Google or Yahoo! Maps are very fashionable and well-known applications used by masses. One can easily drag the maps and view far-flung areas. The transition of the screen is so swift and smooth that it gives you an illusion that the map is locally stored on your desktop and you are easily dragging it with no delay. This is due to Ajax.
On the contrary imagine using the same application, when you attempt to drag the map, you have to wait for the server reply with a blank screen for a short span of time. The point of the application would have been lost and the interactivity would be wiped out. Other such cutting edge applications built using Ajax that you might have experienced over the internet are drag-and-drop bookstores, dynamic web-forms, Gmail, Flicker, etc.
Ajax is used in a wide range of advanced websites ranging from personal blogs, online newsletters, web-portals and learning tools. Ajax can be credited for bringing the responsiveness that was previously restricted to desktop applications, to web-browsers. That is why Ajax applications are often referred to as ‘Desktop-like applications embedded in web-browsers’. This implies that the interactivity you experienced with desktop applications can be expected from an app in a browser, developed using AJAX.
When developing an Ajax application your aim must be to develop a responsive application that is fast, easy to use, and provides interactivity levels similar to the desktop applications. You need to overcome the communication that occurs between the app and the distant server.
What is Ajax?
With the evolution of the internet, the way users interact with websites has dramatically changed. Previously, clicking a button on a webpage meant waiting a long time for the server response; however, now you might have come across webpages in which a smaller region dynamically refreshes instantaneously in response to user interaction without the need of the entire page to reload. This interactivity is brought to the websites by Ajax. Ajax is now being extensively used to enhance the responsiveness of the website.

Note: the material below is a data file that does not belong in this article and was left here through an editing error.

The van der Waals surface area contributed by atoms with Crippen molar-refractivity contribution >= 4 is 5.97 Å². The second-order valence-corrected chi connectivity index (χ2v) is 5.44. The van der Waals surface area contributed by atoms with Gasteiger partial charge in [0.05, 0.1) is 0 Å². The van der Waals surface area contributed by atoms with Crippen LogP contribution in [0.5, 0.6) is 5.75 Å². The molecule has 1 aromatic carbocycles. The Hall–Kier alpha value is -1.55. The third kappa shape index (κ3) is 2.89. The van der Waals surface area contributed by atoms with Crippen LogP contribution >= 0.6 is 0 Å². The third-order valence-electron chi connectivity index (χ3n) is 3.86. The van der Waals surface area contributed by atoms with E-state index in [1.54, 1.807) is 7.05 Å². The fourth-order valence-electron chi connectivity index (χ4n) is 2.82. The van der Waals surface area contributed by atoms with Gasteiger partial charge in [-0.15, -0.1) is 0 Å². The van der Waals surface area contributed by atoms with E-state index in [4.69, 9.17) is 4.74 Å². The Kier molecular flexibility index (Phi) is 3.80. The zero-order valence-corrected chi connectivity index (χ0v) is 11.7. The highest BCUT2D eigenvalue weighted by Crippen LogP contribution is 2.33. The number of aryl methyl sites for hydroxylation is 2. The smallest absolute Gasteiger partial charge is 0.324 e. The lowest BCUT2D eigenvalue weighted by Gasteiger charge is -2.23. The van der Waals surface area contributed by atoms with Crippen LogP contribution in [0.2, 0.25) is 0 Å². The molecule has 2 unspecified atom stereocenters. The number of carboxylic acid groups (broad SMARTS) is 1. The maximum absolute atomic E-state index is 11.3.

Consider the link, with the click even on different links, only part of the web-page changes.
The Anatomy: What do you mean by Asynchronous in Ajax?
To illustrate the idea let us consider the two systems, asynchronous and synchronous systems.
In synchronous systems events occur in order. Consider a synchronous messaging system. A, the sender sends a lengthy message, B the receiver, receives the entire message that possibly has taken a longer time to reach him, and now he will reply back. In an asynchronous messaging system the whole process is accelerated as the process occurs without order. As A fabricates the long message, it sends parts of the meaningful message to B. Note that now the massage is not completely delivered and only a chunk of meaningful massage has arrived, and it will take a shorter time.
B will write down a short reply. It too will travel faster. You will notice that in asynchronous systems, A and B are simultaneously working. A is writing a message and B is writing the replying at the very same time. On the contrary in synchronous systems, B has to wait until A has completely finished its task.
Same is the case with traditional web apps that use a synchronous system.
- The web-visitor will request the page.
- He will wait for server to send the page.
- Only after the reply of the server, can he request the next page.
With Asynchronous applications built in AJAX, one can send several small requests to the server simultaneously, according to your requirements. That is to say that with AJAX, you are able to make asynchronous requests to a web server. As a result the application you are working with feels interactive, and much more responsive and fast. This is because the users now spend considerably less time waiting for requests to process by the server. You will not have to wait for an entire new webpage to load into the browser, before you can view the results.
Ajax is tremendous technology that dynamically change elements in various regions of a webpage. Ajax can also enhance large web-based client/server applications. AJAX can improve the interactivity and speed of your app, ultimately making that application easier, more fun, and more intuitive to use. Try exploring the immense potentials of Ajax as you jump in the ocean of web-designing.